Christopher Woody | Business Insider
Juan Guaido, the Venezuelan opposition leader who has been recognized as interim president by dozens of countries, said Friday that 600 military personnel had defected in the week since Venezuelan President Nicolas Maduro ordered them to block the entry of aid sent by the US as part of an effort to oust him.
Since 2014, some 4,300 members of the country’s national guard – all non-commissioned officers or enlisted personnel, representing about 6% of the force – have deserted, according to a document signed by the guard’s commander in December.
The military has been described as Venezuela’s “king-maker” – a force that has kept Maduro in power amid deadly protests and international opprobrium.
Read more: Venezuela’s ‘king-maker’ is fraying, and nobody knows what comes next
But that support is not total.
Many senior military leaders have personal and financial interests at stake – protecting special privileges, like higher pay, and avoiding prosecution for involvement in illegal activity, like drug smuggling. Junior officers and rank-and-file troops, however, have no such interests.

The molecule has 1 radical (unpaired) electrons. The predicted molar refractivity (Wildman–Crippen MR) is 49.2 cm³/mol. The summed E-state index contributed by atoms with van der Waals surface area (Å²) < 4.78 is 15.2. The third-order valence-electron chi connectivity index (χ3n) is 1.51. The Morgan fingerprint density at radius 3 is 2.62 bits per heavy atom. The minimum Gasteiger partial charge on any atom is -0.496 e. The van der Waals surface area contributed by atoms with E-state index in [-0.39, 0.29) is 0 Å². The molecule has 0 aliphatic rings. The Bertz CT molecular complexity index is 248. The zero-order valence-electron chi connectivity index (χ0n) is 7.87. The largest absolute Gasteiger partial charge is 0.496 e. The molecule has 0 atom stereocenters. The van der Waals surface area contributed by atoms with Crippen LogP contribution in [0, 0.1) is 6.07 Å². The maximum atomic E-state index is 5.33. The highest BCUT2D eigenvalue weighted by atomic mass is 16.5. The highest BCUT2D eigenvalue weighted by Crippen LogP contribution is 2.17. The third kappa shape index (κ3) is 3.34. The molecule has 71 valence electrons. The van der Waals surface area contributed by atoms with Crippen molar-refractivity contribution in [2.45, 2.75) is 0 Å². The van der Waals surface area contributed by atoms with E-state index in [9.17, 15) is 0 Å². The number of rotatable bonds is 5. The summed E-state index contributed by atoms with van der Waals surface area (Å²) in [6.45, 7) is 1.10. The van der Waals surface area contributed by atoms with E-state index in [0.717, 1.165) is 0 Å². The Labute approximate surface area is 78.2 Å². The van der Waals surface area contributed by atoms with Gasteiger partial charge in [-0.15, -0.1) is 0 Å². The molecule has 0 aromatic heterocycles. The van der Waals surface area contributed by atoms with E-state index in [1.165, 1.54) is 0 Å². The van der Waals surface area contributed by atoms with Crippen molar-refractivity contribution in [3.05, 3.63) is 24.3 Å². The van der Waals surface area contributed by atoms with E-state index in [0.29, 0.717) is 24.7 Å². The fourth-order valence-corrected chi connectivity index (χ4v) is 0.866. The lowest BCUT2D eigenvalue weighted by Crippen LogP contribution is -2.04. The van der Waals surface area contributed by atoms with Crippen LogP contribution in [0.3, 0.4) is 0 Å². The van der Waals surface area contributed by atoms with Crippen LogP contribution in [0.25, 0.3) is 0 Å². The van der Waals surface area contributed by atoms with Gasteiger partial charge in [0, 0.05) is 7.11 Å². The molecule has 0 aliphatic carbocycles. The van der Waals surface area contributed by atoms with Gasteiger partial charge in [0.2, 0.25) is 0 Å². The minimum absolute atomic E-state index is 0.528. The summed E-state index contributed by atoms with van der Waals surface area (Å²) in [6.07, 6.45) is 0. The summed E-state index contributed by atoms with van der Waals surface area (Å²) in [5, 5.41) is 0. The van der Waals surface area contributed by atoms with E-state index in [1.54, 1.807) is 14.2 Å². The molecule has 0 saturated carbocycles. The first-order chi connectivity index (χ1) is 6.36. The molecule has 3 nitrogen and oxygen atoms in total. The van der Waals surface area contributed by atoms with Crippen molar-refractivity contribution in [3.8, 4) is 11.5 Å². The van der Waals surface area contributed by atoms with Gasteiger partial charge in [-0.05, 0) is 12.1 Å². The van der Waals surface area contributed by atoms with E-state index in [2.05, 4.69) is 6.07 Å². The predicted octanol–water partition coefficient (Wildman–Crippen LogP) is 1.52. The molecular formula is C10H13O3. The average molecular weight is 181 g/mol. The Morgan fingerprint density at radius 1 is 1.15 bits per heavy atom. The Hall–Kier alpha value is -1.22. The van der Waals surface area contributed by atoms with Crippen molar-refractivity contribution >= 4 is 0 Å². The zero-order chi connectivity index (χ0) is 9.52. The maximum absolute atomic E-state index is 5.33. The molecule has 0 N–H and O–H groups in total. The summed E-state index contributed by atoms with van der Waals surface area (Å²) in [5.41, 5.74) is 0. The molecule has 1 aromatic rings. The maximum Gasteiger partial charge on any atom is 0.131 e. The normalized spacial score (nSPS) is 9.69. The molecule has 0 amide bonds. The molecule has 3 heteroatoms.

“Many, many low-level former police and military figures are among the over 3 million Venezuelans who have fled the country” over the past several years, Geoff Ramsey, assistant director for Venezuela at the Washington Office on Latin America, told Business Insider. “What is new about this latest wave is the rate of defections.”
In recent days, some of the troops who have turned on Maduro have explained why.
Venezuela’s military has been sent to repress numerous protests in recent years — mainly the national guard, which handles domestic operations. The February 23 effort by the opposition to move aid over the border was no exception, but for some guardsmen, it was also an opportunity.
Venezuela’s military has been sent to repress numerous protests in recent years — mainly the national guard, which handles domestic operations. The February 23 effort by the opposition to move aid over the border was no exception,
Women who tried to cross to Venezuela walk near Venezuelan national guardsmen at the border between Venezuela and Brazil in Pacaraima, Brazil, February 24, 2019. REUTERS/Ricardo Moraes
“I was tired of people seeing me as just one more of them. I’m not,” national guardsman Sgt. Jorge Torres told the Associated Press, referring to Maduro’s government.
Bron: Business Insider